A Magical Land

How a trip to Turkey led one writer to her geographic soulmate and a life-changing decision.

Do you believe in City Love at first sight? I didn’t. Until five years ago when a trip to an ancient region of Turkey uprooted my whole life. Sure, even before that I had fallen for many a city …

As an entertainment journalist, my work journey took me places I never in my wildest dreams could have imagined. I had dinner overlooking misty Lake Albano in Castel Gandolfo, the Pope’s summer residence, when my publisher sent me to Italy to interview Julia Roberts for “Eat, Pray, Love.” I watched eagles fly across the larger-than-life NASA logo at the Kennedy Space Center, while waiting to interview Neil Armstrong’s sons. I had overpriced coffee and cake at Hotel Plaza Athénée in Paris, preparing questions for my interview with Meryl Streep in a suite upstairs.

All these trips were blessings but short crushes at best. I was flying in and out, experiencing these great places, but I was always happy to return to Berlin. Back into the arms of the only City Love I knew. The city I thought I would never leave. Why would I? It was home.

My love journey had other plans for me. In September of 2017, eight months after our father had unexpectedly passed away, my brother and I took a trip through the land my father had left in the 70s. Our route had us revisiting the places he took us to when we were children. Cappadocia was one of them.

We were supposed to stay there for one night and keep going. Sleep in a cave, watch the famous hot air balloons in the morning, and then hit the road again. What else was there to do in a small town in the middle of Turkey anyway? It was fall with record hot temperatures, and I couldn’t wait to continue our trip to reach the beach in the south, where my father used to take us camping.

It was dark by the time we reached Cappadocia. My brother drove down one of the many hills the car had climbed up since we entered the region of Anatolia. “I think we’re here,” he said as he made a right turn from a curvy road, and the city’s lights below confirmed his thoughts. We were there. In Göreme, the heart of Cappadocia.

The sky was pitch black, but the city lights greeted us like a welcome committee. They were illuminating the cone-shaped rock formations from the bottom, so they seemed even higher and stranger than they were. They were shining through the tiny windows of the caves that people here call Fairy Chimneys. It was as though we were entering the Land of the Hobbits.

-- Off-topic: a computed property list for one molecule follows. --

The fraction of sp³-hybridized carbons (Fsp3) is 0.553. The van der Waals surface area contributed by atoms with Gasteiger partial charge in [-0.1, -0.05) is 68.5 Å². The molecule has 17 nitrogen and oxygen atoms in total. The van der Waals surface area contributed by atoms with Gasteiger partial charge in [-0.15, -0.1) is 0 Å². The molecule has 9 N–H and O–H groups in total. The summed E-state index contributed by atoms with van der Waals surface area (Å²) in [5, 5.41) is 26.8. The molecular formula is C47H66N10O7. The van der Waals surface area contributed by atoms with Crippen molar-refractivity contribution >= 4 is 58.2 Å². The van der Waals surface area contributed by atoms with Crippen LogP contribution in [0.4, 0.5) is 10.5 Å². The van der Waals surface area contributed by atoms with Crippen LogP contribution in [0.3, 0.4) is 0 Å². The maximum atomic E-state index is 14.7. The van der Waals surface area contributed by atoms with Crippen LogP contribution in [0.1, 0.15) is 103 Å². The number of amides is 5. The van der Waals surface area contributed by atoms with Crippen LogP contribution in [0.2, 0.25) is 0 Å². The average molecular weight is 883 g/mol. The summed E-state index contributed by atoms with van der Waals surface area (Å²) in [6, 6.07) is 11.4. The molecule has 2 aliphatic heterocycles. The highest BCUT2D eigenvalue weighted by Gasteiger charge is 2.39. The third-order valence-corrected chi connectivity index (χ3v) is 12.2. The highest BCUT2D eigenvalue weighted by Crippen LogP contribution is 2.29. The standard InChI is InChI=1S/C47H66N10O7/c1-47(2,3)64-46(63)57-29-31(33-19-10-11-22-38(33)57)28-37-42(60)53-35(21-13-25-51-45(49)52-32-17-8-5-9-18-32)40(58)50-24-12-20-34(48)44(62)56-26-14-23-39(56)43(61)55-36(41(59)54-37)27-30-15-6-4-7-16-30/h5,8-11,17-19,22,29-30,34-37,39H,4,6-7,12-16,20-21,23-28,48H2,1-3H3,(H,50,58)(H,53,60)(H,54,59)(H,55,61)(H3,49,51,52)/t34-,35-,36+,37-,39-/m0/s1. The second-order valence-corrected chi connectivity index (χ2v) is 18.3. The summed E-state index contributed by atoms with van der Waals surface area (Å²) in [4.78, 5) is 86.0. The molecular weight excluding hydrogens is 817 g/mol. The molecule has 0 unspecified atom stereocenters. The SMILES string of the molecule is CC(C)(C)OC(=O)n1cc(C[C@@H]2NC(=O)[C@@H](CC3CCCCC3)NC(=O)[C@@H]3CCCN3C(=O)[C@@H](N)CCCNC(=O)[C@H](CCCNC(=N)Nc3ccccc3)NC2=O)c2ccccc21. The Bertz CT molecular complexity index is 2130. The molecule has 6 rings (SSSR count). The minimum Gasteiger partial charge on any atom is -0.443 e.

I felt like a child looking outside of the car window while my brother navigated his way through the narrow brick roads, trying to find our hotel. I felt close to my father, imagining we had driven through these very streets decades ago. This trip was comforting for both my brother and me. I had no clue then it would turn into a one-way ticket from my hometown of Berlin a couple of years later.

Image Credit: Ozlem Aydin Evans

I slept in a Fairy Chimney that night. Like a baby. For the first time in months, I did not wake up once. There is something very eerie and at the same time soothing about sleeping in an actual cave turned hotel room. It feels like the walls of volcanic rock wrap around you like a big heavy blanket. One with a great thread count.

The next morning, I woke up to strange noises coming from outside. Like quick gusts of wind, back-to-back, and then silence. I heard the gusts coming closer, some fading away. As I opened the curtains of the small wooden window of my cave, I witnessed the most magical thing I had ever seen in my life: Dozens of hot air balloons were in the air, some so close to my hobbit cave tower, I felt like I could touch the baskets – if only I could have fit my arm through the tiny window. The sun was just rising. It was magnificent.

Something was shifting in me, and the day had barely started. We immediately decided to stay another night. There was more to discover in this strange little place in the middle of Turkey. The whole region felt like one big open-air museum. So, we hiked in the heat, fled into caves in the valleys to cool down. We ate like royalty — and then I fell in love.

Encouraged by the magic of the place, I decided to awaken the inner horse girl who had been trapped in my big-city woman’s body and take a ride through the volcanic valleys. The horses not only make for one of the many activities in Cappadocia, but they are so valued, the ancients named the region after them. Cappadocia’s old name is “Katpatuka,” which means “The Land of the Beautiful Horses.” And I met one of those horses that afternoon.

Elif is a full breed Arabian horse. She had been a racing horse once, a champion, my guide Musa told me as we began our ride. At the top of Red Valley, Musa stopped in front of me. All of Cappadocia was under our horses’ feet, and my day ended just the way it started — with me catching my breath at the sight of this otherworldly experience.

Five years later, I am writing this, sitting at my desk in Cappadocia. Yes, I live here now. I came back here six months after the trip with my brother. I decided to buy my own horse and have Musa take care of it for me along with his horse, Elif. Three years ago, the both of us opened a horse ranch together. We named it “Katpatuka.” In 2020, I spent a sabbatical year in Cappadocia, and in 2021, I quit my fulltime job and made a fulltime move.

I left my ego in Berlin and brought my leather boots here for this new chapter of my life. I believe there is a place for everyone that is their geographical soulmate. Cappadocia is mine. And I am glad we fell in love with each other.

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